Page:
I'm a thirty-four year old male, a moderately successful businessman and an accomplished musician. My life so far has seen me try many occupations. I have scored feature films, been a hand double, a teacher, a shop assistant, and more.


I live in the United Kingdom, and my exact location will remain a secret for the time being.


Ever since I can remember I've wanted to write novels. I remember sitting in my bedroom at the age of seven with a pad and pen creating an incredible story that involved a plane going down on a mysterious island populated by -- gasp! -- dinosaurs! Damn that Michael Crichton for stealing my ideas! I think I managed about ten pages before more important things, like drawing on the pavement with chalk, got in the way.

My next attempt was as a teenager, this time a sci-fi novel. I wrote a whole chapter that time before deciding it was stupid and tearing it up.

And so it went on. Over the years I've had many ideas, developing them in my imagination, with the intention of one day writing them down. Sometimes I tried. Sometimes I would put together a few pages and see how it panned out. Inevitably the fact that I have never written anything in my life that has been published would rear its ugly head and insecurity would halt the project.

A few years ago I came close to finishing one. I don't mind saying I thought it was pretty damn good. It was original, fast paced, and set in a world I knew well - the Internet, or more accurately, its grimy, sordid underbelly. I took the brave step of showing the opening chapters to my best friend who also happens to be a Doctor of Literature. He is a harsh and honest critic, but to my surprise he thought it was good enough to be developed further.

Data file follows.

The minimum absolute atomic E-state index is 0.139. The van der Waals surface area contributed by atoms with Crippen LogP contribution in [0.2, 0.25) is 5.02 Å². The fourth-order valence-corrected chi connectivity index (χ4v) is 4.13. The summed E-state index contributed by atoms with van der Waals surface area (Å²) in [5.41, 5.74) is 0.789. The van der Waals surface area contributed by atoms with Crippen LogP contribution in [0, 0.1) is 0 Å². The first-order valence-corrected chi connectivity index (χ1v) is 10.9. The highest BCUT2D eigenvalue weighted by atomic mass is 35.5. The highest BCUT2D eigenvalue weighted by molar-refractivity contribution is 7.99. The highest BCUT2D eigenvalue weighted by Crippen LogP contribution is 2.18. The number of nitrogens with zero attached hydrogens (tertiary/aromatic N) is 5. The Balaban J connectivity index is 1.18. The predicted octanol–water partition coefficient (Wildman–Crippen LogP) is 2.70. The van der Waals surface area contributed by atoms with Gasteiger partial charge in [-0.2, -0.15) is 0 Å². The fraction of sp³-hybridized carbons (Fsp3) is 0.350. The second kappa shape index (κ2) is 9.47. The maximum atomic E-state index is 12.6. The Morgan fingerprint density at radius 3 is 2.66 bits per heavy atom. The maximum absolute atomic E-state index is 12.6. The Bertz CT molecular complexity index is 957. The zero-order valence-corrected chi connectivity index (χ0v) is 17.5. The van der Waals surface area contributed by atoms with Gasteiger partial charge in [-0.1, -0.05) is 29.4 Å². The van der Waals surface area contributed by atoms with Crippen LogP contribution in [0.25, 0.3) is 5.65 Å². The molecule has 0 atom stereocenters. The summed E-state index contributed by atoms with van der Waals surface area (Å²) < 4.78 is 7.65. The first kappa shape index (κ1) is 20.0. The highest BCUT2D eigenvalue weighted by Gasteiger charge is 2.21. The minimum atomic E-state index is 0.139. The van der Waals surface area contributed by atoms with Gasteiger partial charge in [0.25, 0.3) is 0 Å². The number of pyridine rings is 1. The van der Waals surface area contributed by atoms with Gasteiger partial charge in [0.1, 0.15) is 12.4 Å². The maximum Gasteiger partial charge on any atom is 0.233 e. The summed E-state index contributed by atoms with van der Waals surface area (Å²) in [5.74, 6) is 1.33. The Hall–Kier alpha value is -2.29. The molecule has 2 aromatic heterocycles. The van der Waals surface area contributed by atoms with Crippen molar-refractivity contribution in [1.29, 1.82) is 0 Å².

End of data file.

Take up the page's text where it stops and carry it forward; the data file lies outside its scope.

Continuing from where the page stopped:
Bouyed by this I ploughed on, racking up 60,000 words within a couple of months. My story had reached its critical point, the corner leading to the home straight. The end was in sight. A couple of weeks would see it done.

So, what happened?

It fell apart, that's what. I just couldn't get my characters to the place I needed them to be in order to bring everthing to a logical and satisfying conclusion. It was heartbreaking and I didn't write another word for three years.

Until September 2006. I don't know what triggered it, but one evening I sat down to write a novel I'd been fermenting for some time. It started out ok, with a catchy intro - a man waking up! How original, I thought. It was 10,000 words gone when I started doing some research online, finding lots of useful websites, and the information I garnered made me look at my fledgeling chapters with a more objective eye. I realised it was garbage and stopped right there.

Then I thought of one of my other ideas. It was one that had come to me in a dream (no, really...) several years ago but I hadn't tossed it around upstairs much. It was three characters and a situation. That's all. I started writing and it has flowed almost effortlessly since then. It is a paranormal thriller (my favoured genre) titled CONDUIT.

So, I have decided to create a journal of my experience. Whether it will be of the slightest interest to anyone except me remains to be seen. From a practical point of view, it will provide an outlet for me as I have told no-one, not a soul, about my new project. I made the mistake of telling a handful of friends about the nearly-novel of a few years ago, and I now recall that with embarrassment. So, the existence of this work will remain our secret.

Just between you and me, understand?

I will periodically post here about the development of this novel, and if I can complete it, I will further regale you with the tales of agent chasing and the quest for that most elusive of prizes ... publication. Incidentally, I have ruled out the last resort of the desperate writer - vanity presses. No, not me, I won't be going down that road.

Just for your information, I will post current word count with every blog entry. That will be in the form of the Word Processor count (wp) and the Printer's Rule count (pr), the former normally working out around 20% less than the latter. Any comments on that particular topic would be gratefully received.